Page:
The Six Resiliency Builders
1. Provide Caring and Support
Give youth unconditional positive regard, kindness, love and encouragement. Celebrate their successes and foster a sense of community belonging. Above all else, all youth need a significant relationship with at least one caring, positive adult.
Here are some ideas on how to provide caring and support:
- Ensure that youth have a positive bond with at least one caring, trusted, and supportive adult; seek out a mentor
- Create a welcoming environment
- Provide kindness and encouragement
- Identify specific strengths in youth and name them specifically
- Build in opportunities for personal discussion
- Provide a good listening ear without judgment
- Celebrate successes
2. Set and Communicate High, Realistic Expectations
Communicate to youth the belief that they can be successful. Support and encourage goal-setting for educational and vocational endeavors that reflect positive thinking and belief in oneself.
Here are some ideas on how to set and communicate high, realistic expectations:
- Tell youth you believe in them and foster a “can do” attitude
- Help youth set attainable goals and strive for mastery
- Nurture a positive self-esteem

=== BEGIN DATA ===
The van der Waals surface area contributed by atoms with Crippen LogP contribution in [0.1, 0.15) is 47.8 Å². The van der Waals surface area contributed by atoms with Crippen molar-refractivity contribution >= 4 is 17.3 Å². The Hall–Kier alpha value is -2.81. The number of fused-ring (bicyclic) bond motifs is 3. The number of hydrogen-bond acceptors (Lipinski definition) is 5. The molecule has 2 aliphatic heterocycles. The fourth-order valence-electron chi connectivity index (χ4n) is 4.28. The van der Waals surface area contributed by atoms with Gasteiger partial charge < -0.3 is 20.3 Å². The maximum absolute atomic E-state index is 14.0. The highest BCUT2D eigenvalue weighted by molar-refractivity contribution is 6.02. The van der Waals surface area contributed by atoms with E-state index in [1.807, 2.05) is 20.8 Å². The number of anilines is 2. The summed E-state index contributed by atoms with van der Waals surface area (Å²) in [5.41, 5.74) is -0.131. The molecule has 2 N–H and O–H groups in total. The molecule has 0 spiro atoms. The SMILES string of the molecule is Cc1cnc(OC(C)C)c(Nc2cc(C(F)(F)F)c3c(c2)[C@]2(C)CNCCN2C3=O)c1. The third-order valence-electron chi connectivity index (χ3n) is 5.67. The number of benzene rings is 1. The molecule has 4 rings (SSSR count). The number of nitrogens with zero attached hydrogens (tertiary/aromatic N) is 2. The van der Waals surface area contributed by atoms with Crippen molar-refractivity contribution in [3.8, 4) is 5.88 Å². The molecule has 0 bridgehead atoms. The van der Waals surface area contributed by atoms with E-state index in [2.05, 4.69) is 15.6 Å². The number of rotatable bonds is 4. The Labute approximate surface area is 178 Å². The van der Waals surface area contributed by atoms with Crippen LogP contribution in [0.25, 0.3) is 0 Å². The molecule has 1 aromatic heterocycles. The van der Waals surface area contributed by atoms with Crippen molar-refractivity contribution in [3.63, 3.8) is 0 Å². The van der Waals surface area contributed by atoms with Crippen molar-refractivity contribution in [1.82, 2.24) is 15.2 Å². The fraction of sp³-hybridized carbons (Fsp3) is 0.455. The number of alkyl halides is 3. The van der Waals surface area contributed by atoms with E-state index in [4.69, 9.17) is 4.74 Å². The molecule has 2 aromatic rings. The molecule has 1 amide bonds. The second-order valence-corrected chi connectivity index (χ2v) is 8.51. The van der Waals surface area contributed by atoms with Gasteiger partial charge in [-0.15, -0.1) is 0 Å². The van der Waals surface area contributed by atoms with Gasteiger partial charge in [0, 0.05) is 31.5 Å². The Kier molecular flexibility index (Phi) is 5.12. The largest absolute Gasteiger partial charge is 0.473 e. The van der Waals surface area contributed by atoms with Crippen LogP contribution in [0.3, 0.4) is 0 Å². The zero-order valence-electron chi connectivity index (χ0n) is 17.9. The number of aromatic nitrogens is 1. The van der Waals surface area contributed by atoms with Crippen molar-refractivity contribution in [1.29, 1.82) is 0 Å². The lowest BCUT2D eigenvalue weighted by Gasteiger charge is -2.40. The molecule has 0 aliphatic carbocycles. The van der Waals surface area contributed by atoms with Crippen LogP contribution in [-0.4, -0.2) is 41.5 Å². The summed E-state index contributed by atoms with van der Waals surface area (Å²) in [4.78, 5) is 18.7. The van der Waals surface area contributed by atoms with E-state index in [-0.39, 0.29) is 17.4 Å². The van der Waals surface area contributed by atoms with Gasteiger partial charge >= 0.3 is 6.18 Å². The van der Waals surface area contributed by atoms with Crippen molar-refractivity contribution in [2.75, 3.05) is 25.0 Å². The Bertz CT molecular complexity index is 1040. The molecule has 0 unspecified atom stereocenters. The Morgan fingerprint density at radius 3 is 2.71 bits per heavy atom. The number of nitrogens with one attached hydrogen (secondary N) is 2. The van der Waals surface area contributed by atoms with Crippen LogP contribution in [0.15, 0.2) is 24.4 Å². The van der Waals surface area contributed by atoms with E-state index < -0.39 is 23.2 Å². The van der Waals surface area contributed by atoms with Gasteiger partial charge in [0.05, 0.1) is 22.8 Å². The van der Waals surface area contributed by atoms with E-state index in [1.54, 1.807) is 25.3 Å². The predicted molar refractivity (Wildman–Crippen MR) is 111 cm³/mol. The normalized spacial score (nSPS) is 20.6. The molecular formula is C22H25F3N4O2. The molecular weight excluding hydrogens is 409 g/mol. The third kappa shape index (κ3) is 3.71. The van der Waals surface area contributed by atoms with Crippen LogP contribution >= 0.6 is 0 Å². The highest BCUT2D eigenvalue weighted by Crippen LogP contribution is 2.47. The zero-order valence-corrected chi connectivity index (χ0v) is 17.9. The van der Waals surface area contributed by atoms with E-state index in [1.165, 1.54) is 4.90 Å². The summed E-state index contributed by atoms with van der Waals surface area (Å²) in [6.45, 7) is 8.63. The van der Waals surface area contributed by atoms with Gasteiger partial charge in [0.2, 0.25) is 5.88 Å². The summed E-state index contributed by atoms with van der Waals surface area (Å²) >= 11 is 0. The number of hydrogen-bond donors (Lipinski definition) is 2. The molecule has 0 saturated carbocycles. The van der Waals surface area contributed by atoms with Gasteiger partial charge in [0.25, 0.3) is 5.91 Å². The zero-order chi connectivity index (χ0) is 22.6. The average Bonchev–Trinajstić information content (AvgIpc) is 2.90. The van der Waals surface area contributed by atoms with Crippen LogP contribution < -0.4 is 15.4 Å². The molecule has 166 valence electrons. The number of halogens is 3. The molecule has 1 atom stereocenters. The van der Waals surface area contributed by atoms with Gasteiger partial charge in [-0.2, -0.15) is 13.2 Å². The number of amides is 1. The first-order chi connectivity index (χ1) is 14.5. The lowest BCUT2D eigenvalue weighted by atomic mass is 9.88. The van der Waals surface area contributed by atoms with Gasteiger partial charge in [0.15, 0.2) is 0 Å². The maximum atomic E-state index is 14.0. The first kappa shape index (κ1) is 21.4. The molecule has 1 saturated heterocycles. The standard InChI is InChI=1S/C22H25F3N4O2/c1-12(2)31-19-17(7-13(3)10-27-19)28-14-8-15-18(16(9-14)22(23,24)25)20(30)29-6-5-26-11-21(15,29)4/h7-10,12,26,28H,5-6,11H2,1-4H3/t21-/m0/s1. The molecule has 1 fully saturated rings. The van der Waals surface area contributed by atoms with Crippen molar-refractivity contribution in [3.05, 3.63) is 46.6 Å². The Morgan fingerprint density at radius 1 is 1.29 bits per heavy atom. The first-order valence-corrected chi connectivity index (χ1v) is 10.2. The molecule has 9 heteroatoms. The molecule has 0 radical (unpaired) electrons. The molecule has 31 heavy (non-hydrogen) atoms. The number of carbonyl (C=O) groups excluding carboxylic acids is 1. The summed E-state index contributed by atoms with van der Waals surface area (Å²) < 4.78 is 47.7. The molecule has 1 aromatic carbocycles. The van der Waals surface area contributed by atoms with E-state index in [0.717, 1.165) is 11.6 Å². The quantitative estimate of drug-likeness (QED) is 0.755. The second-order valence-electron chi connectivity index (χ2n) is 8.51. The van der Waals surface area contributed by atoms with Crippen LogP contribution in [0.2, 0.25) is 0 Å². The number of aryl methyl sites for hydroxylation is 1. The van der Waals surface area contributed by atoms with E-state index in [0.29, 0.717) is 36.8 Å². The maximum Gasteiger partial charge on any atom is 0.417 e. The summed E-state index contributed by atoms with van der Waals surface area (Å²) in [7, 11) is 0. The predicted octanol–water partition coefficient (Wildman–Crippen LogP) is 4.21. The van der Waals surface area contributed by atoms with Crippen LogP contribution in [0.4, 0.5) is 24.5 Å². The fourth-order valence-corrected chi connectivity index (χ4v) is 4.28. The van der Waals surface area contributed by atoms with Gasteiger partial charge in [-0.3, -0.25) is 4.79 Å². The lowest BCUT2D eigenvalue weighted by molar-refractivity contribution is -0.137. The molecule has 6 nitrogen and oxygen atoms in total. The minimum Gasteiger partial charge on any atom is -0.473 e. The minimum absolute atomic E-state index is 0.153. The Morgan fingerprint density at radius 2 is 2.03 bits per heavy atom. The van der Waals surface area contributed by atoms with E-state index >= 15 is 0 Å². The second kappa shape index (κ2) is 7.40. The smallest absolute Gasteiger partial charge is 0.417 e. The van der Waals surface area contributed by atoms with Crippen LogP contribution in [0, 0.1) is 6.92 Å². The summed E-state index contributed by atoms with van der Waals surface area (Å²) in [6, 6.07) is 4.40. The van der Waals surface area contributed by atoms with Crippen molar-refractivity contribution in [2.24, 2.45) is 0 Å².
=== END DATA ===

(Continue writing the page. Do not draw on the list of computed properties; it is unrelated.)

- Praise the efforts of youth; recognize improvements
- Encourage and support youth in trying new challenges
- Emphasize cooperation over competition
- Help youth plan for future educational and vocational success
Explore Options to Prepare Your Child for Life After High School
3. Provide Opportunities for Meaningful Participation
Provide youth with the responsibility and chance to demonstrate their competence and eagerness to contribute and give back to others. Allow them leadership roles and opportunities to collaborate in decision-making.
Here are some ideas on how to provide opportunities for meaningful participation:
- Get youth involved in community service and volunteer opportunities
- Tackle a shared service learning project
- Share responsibilities
- Provide opportunities for leadership roles
- Give youth a collaborative voice in decision-making
Service Learning Provides Opportunities for Meaningful Participation
4. Increase Pro-Social Bonding